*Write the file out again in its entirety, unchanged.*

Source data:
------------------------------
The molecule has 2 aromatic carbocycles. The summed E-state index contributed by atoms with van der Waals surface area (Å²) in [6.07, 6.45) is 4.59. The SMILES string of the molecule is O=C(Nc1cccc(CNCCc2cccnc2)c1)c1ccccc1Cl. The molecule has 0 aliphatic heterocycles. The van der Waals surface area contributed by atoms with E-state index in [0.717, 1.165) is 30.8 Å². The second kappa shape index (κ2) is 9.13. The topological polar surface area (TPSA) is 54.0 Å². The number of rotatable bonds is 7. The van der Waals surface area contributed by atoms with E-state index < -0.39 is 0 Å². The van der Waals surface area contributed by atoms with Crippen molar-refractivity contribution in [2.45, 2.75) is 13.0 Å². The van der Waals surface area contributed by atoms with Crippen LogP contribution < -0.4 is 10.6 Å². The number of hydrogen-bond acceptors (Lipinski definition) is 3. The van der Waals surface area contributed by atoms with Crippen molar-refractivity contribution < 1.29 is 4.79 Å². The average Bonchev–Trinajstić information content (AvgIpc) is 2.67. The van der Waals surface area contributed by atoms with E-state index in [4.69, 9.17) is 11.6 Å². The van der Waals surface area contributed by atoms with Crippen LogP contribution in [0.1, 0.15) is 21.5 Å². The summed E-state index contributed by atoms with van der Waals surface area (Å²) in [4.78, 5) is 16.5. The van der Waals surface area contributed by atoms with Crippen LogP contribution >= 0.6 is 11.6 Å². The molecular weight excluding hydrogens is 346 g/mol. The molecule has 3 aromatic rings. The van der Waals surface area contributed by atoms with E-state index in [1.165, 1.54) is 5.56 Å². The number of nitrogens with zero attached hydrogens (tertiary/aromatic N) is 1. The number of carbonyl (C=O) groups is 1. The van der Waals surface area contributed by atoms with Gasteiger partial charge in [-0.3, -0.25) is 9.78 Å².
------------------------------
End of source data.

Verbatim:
The molecule has 2 aromatic carbocycles. The summed E-state index contributed by atoms with van der Waals surface area (Å²) in [6.07, 6.45) is 4.59. The SMILES string of the molecule is O=C(Nc1cccc(CNCCc2cccnc2)c1)c1ccccc1Cl. The molecule has 0 aliphatic heterocycles. The van der Waals surface area contributed by atoms with E-state index in [0.717, 1.165) is 30.8 Å². The second kappa shape index (κ2) is 9.13. The topological polar surface area (TPSA) is 54.0 Å². The number of rotatable bonds is 7. The van der Waals surface area contributed by atoms with E-state index < -0.39 is 0 Å². The van der Waals surface area contributed by atoms with Crippen molar-refractivity contribution in [2.45, 2.75) is 13.0 Å². The van der Waals surface area contributed by atoms with Crippen LogP contribution < -0.4 is 10.6 Å². The number of hydrogen-bond acceptors (Lipinski definition) is 3. The van der Waals surface area contributed by atoms with Crippen molar-refractivity contribution < 1.29 is 4.79 Å². The average Bonchev–Trinajstić information content (AvgIpc) is 2.67. The van der Waals surface area contributed by atoms with E-state index in [4.69, 9.17) is 11.6 Å². The van der Waals surface area contributed by atoms with Crippen LogP contribution in [0.1, 0.15) is 21.5 Å². The summed E-state index contributed by atoms with van der Waals surface area (Å²) in [4.78, 5) is 16.5. The van der Waals surface area contributed by atoms with Crippen LogP contribution >= 0.6 is 11.6 Å². The molecular weight excluding hydrogens is 346 g/mol. The molecule has 3 aromatic rings. The van der Waals surface area contributed by atoms with E-state index in [1.165, 1.54) is 5.56 Å². The number of nitrogens with zero attached hydrogens (tertiary/aromatic N) is 1. The number of carbonyl (C=O) groups is 1. The van der Waals surface area contributed by atoms with Gasteiger partial charge in [-0.3, -0.25) is 9.78 Å².